06/09/2010 12:43 pm ET Updated May 25, 2011

What Does the Millennial Generation Want From a Mobile Phone?

Today we live in a socially connected and mobile world. Hundreds of millions of people around the world log on to social networking sites to connect and share with the people they care about. In the US alone we sent over a trillion text messages in 2009. Although the millennial generation's use and dependence on mobile phones continues to grow, many want a device that's more tailor-made for them.

A little over a year ago we set out on a journey to discover what this particular generation wants from a mobile phone. We invited people to come on the journey with us, building a "mobile think thank" over 2,000 strong, and growing, called Project KIN.

The goal was to find out what they loved and hated about their current phones, and what could be better about the mobile experience.

Here's what we discovered along the way:

The phone is the glue in the social life of the millennial; it is their lifeline to the world. It's the first thing they look at when they wake up, and typically the last thing they look at before they go to bed.

This generation relies on their phone as "the centerpiece of their social life". More than a wallet or keys, it's the one thing they will return home to get.

Yet, despite how important the phone is to the socially connected generation, we heard time and again that they are "looking for something more me". They want easier ways to share stuff like photos with their friends and keep up with their social networks.

The millennial generation interacts differently with different groups of people. First, there are the "favorites" -these are the best friends or family members that they call or, more often, text. One teen in Miami explained, "My family isn't very technologically advanced, so the majority of our connectivity happens over our cell phones, both talking and texting." Then there are social friends, with whom the generation keeps in touch with primarily via status updates on social networking sites like Facebook, but don't frequently call or text. Finally, there are colleagues who are typically communicated with via email, but not folks they interact with commonly via social networking sites.

We also learned that when this generation loves something, he or she will first tell friends through a Facebook post or Text. It's also critically important for this generation to have a creative outlet and technology enables them to create and share their voice and vision like never before. In fact many of these youth are publishing their own records, films, books and photography online, using tools like Flickr, Garage Band, Final Cut and other tools.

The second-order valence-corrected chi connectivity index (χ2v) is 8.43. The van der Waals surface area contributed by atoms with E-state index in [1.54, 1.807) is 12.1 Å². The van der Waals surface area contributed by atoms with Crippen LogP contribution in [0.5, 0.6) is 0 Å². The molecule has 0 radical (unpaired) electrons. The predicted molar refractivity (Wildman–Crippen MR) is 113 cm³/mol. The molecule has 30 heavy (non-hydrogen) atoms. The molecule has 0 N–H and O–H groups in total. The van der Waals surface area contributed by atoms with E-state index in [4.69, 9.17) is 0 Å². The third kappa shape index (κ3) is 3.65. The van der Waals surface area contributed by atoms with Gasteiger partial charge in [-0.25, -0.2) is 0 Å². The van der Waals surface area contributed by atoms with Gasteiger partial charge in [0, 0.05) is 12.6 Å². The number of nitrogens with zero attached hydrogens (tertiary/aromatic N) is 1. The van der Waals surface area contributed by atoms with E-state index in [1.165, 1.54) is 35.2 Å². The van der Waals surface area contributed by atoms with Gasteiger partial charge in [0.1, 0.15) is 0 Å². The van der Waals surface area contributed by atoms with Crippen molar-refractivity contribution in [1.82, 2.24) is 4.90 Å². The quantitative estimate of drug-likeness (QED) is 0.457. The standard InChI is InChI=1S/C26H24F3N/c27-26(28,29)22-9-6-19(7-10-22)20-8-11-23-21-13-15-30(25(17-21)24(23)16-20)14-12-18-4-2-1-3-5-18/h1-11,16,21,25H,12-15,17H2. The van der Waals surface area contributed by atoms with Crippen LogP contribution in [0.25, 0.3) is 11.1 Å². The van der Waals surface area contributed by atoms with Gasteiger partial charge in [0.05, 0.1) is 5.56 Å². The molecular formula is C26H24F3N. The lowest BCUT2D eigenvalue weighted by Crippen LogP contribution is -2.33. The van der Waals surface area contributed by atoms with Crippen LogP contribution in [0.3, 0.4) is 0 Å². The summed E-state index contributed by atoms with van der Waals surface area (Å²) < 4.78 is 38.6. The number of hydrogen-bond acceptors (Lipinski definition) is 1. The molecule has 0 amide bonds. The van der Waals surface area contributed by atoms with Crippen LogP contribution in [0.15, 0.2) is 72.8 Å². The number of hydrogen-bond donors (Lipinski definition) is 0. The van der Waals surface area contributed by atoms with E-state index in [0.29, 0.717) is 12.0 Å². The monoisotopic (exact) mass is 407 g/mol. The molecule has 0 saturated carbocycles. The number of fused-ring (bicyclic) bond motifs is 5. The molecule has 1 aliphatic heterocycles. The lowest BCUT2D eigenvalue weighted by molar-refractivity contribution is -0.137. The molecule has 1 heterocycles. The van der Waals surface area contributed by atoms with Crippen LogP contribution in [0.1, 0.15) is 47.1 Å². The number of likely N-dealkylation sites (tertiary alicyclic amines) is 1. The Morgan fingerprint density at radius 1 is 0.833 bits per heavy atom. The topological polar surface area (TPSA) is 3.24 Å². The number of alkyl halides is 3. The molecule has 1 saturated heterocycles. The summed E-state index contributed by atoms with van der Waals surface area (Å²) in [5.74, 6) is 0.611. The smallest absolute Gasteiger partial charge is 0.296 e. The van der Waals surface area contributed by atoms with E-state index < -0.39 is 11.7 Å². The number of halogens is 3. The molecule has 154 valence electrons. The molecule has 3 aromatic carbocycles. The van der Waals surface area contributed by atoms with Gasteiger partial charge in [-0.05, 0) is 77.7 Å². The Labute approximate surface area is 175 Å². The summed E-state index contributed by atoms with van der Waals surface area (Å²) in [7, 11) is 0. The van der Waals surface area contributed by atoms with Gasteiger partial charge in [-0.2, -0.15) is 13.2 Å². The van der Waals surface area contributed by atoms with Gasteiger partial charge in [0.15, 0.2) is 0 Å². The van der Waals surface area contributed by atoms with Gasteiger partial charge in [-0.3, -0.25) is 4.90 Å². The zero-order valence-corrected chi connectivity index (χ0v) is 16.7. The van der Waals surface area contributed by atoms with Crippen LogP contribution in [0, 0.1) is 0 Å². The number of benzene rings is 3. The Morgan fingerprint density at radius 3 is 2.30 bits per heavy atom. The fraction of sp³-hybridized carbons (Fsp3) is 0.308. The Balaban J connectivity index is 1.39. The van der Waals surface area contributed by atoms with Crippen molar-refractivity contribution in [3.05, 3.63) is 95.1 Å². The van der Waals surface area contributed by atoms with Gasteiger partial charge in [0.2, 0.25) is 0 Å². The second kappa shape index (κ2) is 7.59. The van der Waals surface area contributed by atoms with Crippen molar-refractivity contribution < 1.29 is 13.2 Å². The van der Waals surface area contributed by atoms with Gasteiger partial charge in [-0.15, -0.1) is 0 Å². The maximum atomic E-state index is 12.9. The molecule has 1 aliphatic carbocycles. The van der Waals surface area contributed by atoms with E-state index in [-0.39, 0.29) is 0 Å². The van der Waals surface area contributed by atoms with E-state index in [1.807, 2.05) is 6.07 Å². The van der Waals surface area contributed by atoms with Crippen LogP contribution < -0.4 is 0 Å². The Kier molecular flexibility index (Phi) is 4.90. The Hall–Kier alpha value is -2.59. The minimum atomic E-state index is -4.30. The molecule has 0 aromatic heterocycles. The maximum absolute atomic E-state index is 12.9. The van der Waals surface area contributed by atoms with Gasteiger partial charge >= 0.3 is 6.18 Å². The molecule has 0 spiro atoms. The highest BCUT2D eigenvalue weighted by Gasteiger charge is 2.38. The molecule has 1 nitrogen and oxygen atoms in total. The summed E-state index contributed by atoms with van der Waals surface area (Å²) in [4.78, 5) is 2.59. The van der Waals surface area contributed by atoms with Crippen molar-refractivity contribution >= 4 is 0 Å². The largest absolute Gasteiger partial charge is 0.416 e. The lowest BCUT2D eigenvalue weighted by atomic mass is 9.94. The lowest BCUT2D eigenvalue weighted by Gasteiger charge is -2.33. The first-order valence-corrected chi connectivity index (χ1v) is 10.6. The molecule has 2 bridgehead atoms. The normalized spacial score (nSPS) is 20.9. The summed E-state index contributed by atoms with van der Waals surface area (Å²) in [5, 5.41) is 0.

It was incredibly insightful to understand how the socially connected generation characterizes their relationships, and how they prefer to communicate and broadcast information out to the different people in their lives.

When you lose your phone, you lose your life. We were pretty shocked to learn just how frequently this generation loses their phone and how frequently it gets lost in bathrooms. And since the phone is such an important part of their lives, the loss of their device brings on a lot of anxiety. What would you do if you lost all your contacts, your photos and texts? It wouldn't be pretty. The community really made it clear that the backup experience for their phone is critical.

What's in your bag? During Project KIN we asked people to tell us what kinds of devices they carry in their bag, purse or pockets. As you might expect, the socially connected generation carries quite a few - from cameras to music players to phones. People wanted a device that could do what all of those things in one package

The final thing we heard loud and clear from the community is that they really just want to have someone listen to their opinions. This is really important to them as many in the socially connected generation don't believe that major brands listen to what they want or need in their lives. Their desire to have an outlet to express their views, to be heard and for their opinions to mean something is incredibly important to them. As we developed the KIN phone, we kept this in mind throughout the entire process. Our goal was to deliver a phone they wanted, and we hope we did just that.